Council members always face a tough summertime job as they try to wrangle a budget to the ground before the next fiscal year begins.
In times like these, the job is even harder. The temptation to take a breather on some long-term aspirations to make the budget balance short term will be greater than ever.
As far as we know, no one at city hall has so far seriously suggested cutting back on funding for Lexington's Purchase of Development Rights program as a way to make the numbers work.
Let's keep it that way.
Mayor Jim Newberry has $2 million in his proposed budget for PDR, and the council committee reviewing that part of the budget has agreed.
But the nuts and bolts of the budget are decided in the final days when the council has to reconcile proposed spending with revenue projections.
Here's why the council should look elsewhere when it starts searching out the inevitable nips and tucks: PDR works.
The idea behind PDR is to compensate people who own farmland for pledging to keep it agricultural rather than selling it for development as a subdivision, shopping mall or other more intense use.
Both sides benefit. Farm owners get much-needed cash to invest in fences, feed, seed, barns and a host of other needs on their property. The rest of us get the assurance that our air and water will be cleaner, our Bluegrass brand will be preserved and we will continue to enjoy the quality of life that comes from living close to one of the most beautiful agricultural landscapes in the world.
Quality of life is one of those "soft" terms that can be easy to dismiss. But it's pure economics when we talk about our landscape. Our agricultural sector employs thousands of people directly and accounts for many other spin-off jobs. It also attracts tens of thousands of visitors each year (and hundreds of thousands this year with the World Equestrian Games.) Preserving our farmland is also vital to attract the creative, bright people who drive economic growth and want to live near open spaces and close to their food supply.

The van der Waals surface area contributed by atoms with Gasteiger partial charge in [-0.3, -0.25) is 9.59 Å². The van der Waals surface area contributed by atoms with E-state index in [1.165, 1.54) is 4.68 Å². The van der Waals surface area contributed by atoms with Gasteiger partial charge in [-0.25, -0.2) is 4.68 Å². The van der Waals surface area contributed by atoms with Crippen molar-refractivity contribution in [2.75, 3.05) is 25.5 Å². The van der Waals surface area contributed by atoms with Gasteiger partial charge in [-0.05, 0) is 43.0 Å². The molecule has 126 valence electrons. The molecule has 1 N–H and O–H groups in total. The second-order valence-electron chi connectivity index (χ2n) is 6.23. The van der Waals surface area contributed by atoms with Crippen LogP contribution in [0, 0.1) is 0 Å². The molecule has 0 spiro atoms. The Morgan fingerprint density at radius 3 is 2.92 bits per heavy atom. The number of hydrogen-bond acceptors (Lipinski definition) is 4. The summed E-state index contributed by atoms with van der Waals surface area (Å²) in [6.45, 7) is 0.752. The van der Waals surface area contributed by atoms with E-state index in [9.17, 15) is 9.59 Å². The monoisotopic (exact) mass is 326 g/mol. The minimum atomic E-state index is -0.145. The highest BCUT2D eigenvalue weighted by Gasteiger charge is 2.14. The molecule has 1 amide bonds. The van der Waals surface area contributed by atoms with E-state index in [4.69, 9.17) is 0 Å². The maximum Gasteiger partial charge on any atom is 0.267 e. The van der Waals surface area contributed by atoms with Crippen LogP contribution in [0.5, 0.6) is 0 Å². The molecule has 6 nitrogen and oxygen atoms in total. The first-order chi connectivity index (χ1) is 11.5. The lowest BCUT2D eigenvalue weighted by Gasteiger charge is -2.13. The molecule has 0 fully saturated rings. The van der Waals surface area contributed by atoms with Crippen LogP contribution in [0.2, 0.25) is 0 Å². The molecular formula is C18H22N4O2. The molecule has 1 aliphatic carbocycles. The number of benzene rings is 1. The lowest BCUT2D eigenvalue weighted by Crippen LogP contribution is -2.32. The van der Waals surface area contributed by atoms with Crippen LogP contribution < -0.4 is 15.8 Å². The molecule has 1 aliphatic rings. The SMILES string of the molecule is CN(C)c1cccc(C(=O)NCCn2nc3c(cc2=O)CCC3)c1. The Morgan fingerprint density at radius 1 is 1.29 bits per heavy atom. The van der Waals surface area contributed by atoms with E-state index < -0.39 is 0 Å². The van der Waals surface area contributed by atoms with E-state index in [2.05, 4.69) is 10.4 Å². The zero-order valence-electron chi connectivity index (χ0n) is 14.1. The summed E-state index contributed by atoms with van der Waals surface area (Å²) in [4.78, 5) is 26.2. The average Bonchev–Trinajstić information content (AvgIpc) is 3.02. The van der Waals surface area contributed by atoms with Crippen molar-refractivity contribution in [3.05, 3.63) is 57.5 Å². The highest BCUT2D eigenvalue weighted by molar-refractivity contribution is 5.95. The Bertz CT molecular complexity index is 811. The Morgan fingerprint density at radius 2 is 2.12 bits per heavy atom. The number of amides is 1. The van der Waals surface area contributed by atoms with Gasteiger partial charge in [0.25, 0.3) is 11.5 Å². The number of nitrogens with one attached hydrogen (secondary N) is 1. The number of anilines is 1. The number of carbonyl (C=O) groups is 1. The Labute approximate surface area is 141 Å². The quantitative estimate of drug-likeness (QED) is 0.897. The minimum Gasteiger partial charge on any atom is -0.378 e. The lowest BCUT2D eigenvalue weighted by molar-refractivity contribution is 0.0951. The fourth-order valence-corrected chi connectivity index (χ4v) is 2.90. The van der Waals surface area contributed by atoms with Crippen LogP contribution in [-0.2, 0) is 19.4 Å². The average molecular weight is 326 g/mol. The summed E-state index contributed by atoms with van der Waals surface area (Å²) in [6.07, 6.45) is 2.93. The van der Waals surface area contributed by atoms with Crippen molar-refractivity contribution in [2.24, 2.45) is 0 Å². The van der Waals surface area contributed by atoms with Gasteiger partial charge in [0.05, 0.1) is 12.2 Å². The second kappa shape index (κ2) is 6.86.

Plus, it's a bargain.
The city already has in hand $2 million in federal matching money for the PDR program for the next fiscal year. That's a guaranteed 100-percent return on investment, something very hard to come by these days. The city will also be eligible to apply for state matching money in the new fiscal year. In fact, federal and state matching money for PDR has exceeded the city's investment by almost $5.5 million.
PDR grew out of the 1996 decision to open 5,400 acres within Fayette County to development. PDR was established with the goal of acquiring conservation easements on 50,000 acres within the county by 2020.
The program is on track to meet its goal, with 24,244 acres, or 48.5 percent of the goal, already protected.
In tough times, government officials look to cut back on programs that have not fulfilled their promise or that benefit only a small swathe of the population.
But when a program like PDR is working well, doing exactly what it set out to do and benefiting the entire county, it deserves strong, continuing support.